I read that it only requires 2 hours per pound of meat.

keg in kc
09-09-2009, 03:34 PM
Maybe but how many of these causal factors do you have ? I have four and I suspect that most americans have at least several. But, I didn't know that keg in kc lead such a healthy lifestyle (although it sounds like he is overweight since he is trying to lose weight).I am overweight. Down about 25 pounds for the year. Right around 220 (I'm 6'0). I'm very active, but I like to eat all the wrong things. Sugar, bread, fried foods. Yum.

I also have genetics/family history against me.

But that's it on that list for me.

Part of the reason for experimenting with new cooking methods is to keep myself eating the right things, like chicken, instead of going out. And I believe DrRyan was correct in that the method is not about seasoning, it's about bringing moisture into the meat. Brine isn't for flavoring, like when you marinade. In fact, the chicken wasn't the least bit salty.

acesn8s
09-09-2009, 03:39 PM
Somebody once tried to convince me that salt is actually poison in our systems. I replied with that is the tastiest poison I've ever tried.Ever had antifreeze?

penguinz
09-09-2009, 03:40 PM
Too much salt is often accompanied by not enough potassium which may be a bigger contributor to HBP.

BigMeatballDave
09-09-2009, 03:49 PM
I was gonna say masturbating with the other hand, but this is good too...

DumbHillbillies
09-09-2009, 03:52 PM
Ever had antifreeze?

Yes, sweet isn't it. :BLVD:

keg in kc
09-09-2009, 03:52 PM
I was gonna say masturbatiing with the other hand, but this is good too...So many options. Do I go with "I'm ambidextrous, lots of practice" or "mine takes two hands".

acesn8s
09-09-2009, 03:53 PM
Yes, sweet isn't it. :BLVD:Drink of choice by Chiefs fans everywhere.

googlegoogle
09-09-2009, 04:07 PM
Gourmet magazine we have says to do this too.

Haven't tried it.

thank for the reminder.

allen_kcCard
09-09-2009, 04:13 PM
I love brining...I had a brined turkey, pork chops, and chicken lots of times.

I'm in the midst of p90x, so I have been trying to avoud the brining to avoud the extra sodium, but I think that nutrition info on brined recipies grossly overcounts the sodium in the finished product because it counts all the salt int he bring as part of the food. I know some extra sodium goes in, but I think that I would probably use less int he long run if I don't need salt on the meat to make it more edible at the end.

I'm starting to struggle a little keeping up with the p90x diet, so I might need to get back to more brining to keep the fire going, so to speak, and reading today makes it wounds like the sodium it does add isn't very bad really....one I saw said it adds about 1/8th a teaspoon to a serving of chicken, which takes in more than other meats since the fibers are so much looser than other meats.

Mr. Krab
09-09-2009, 04:16 PM
Too much salt is often accompanied by not enough potassium which may be a bigger contributor to HBP.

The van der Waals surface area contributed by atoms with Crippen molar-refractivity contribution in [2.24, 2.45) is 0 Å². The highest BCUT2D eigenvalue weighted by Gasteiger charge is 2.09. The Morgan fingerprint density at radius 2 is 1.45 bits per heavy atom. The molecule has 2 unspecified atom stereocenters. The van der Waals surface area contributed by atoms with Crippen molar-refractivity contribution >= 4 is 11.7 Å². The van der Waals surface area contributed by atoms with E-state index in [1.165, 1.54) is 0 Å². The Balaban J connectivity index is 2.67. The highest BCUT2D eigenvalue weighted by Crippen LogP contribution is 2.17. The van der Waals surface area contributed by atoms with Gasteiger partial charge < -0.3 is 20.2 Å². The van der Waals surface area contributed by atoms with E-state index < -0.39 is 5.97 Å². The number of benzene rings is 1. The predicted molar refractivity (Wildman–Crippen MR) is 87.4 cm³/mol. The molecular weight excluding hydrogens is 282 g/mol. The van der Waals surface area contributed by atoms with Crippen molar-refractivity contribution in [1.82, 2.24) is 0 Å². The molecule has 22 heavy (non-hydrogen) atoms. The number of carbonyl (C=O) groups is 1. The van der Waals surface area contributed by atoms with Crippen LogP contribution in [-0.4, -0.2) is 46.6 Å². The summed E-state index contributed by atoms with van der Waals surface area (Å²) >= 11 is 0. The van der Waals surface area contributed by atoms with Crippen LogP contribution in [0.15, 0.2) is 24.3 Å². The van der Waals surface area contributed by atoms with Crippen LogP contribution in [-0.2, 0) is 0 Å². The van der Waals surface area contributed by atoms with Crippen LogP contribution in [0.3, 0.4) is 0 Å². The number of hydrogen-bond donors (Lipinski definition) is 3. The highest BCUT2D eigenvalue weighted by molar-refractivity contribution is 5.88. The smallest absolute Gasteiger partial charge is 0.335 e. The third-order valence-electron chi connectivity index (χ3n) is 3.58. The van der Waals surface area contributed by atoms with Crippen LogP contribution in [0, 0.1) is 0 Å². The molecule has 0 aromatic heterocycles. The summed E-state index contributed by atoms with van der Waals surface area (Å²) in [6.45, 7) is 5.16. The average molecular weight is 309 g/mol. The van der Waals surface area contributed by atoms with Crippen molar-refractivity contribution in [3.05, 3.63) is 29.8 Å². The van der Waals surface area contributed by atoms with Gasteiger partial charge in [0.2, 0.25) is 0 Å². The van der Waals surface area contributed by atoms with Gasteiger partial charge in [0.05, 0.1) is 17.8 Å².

Bananas FTW!!!!!!!!!!!

DumbHillbillies
09-09-2009, 06:30 PM
Marinating is a different process. All brining does is put more water/liquid into the meat. When I do whole chickens or turkeys I typically brine them over night. I would not worry much about the salt, all it is doing really is creating a osmotic solution which draws the water into the bird, making it more juicy.

If you do not brine your Thanksgiving turkey, I would highly recommend doing so.

Wait a minute just occured to me that this doesn't make sense at least to me. The salt/water is hyperosmolar so water would be moving out of the chicken if this worked by osmolar forces. Still not convinced that meat prepared this way does not have a significant amount of sodium.

googlegoogle
09-09-2009, 06:42 PM
Wait a minute just occured to me that this doesn't make sense at least to me. The salt/water is hyperosmolar so water would be moving out of the chicken if this worked by osmolar forces. Still not convinced that meat prepared this way does not have a significant amount of sodium.

http://www.americastestkitchen.com/ibb/posts.aspx?postID=281625

bevischief
09-09-2009, 06:49 PM
Antifreeze and salt the best.

googlegoogle
09-09-2009, 06:54 PM
Antifreeze and salt the best.

chlorine and sodium is good too.

BigOlChiefsfan
09-11-2009, 12:44 PM
I always brine turkey, wild ducks, quail and other small game, too. If you're hunting w/a shotgun the brine will often lighten the color of the meat and make it easier to see some of the otherwise 'hidden' shot. You can add a pinch of sugar to the brine if you like.

BigRichard
09-11-2009, 12:57 PM
Did you take it in the can?

Stewie
09-11-2009, 01:05 PM
Did you take it in the can?

How about a can in the can?

http://ecx.images-amazon.com/images/I/41kUZH2IDBL._SS400_.jpg

RJ
09-11-2009, 01:10 PM
I thought brining was an overnight process? Aren't you basically marinating in salt?


Depends on what you're brining. Chicken breasts or thick cut pork chops might only be a couple of hours. A turkey is an overnight deal.

Stewie
09-11-2009, 01:10 PM
Just a heads up for those who think they'll brine a chicken or turkey. Only brine fresh poultry. The frozen $0.59/lb. turkey isn't meant to be brined. It already has a salt solution. Just read the label to see if there's added solution in the bird (chicken or turkey).

Edit: Another point. Don't use salt by volume but by weight. Table salt is denser than Kosher salt. Use Kosher salt if possible.

RJ
09-11-2009, 01:12 PM
Wait a minute just occured to me that this doesn't make sense at least to me. The salt/water is hyperosmolar so water would be moving out of the chicken if this worked by osmolar forces. Still not convinced that meat prepared this way does not have a significant amount of sodium.



I don't believe it's any saltier than it would be from normal seasoning.

Great Expectations
09-11-2009, 03:07 PM
Also, use a jaccard knife when cooking chicken breasts. It helps the brine enter the meat, but more importantly it helps the chicken cook faster to prevent it from drying out.

A jaccard knife also works well on pork.

BigOlChiefsfan
11-17-2009, 11:19 AM
Have fun!

http://www.saveur.com/article/Recipes/Grilled-Turkey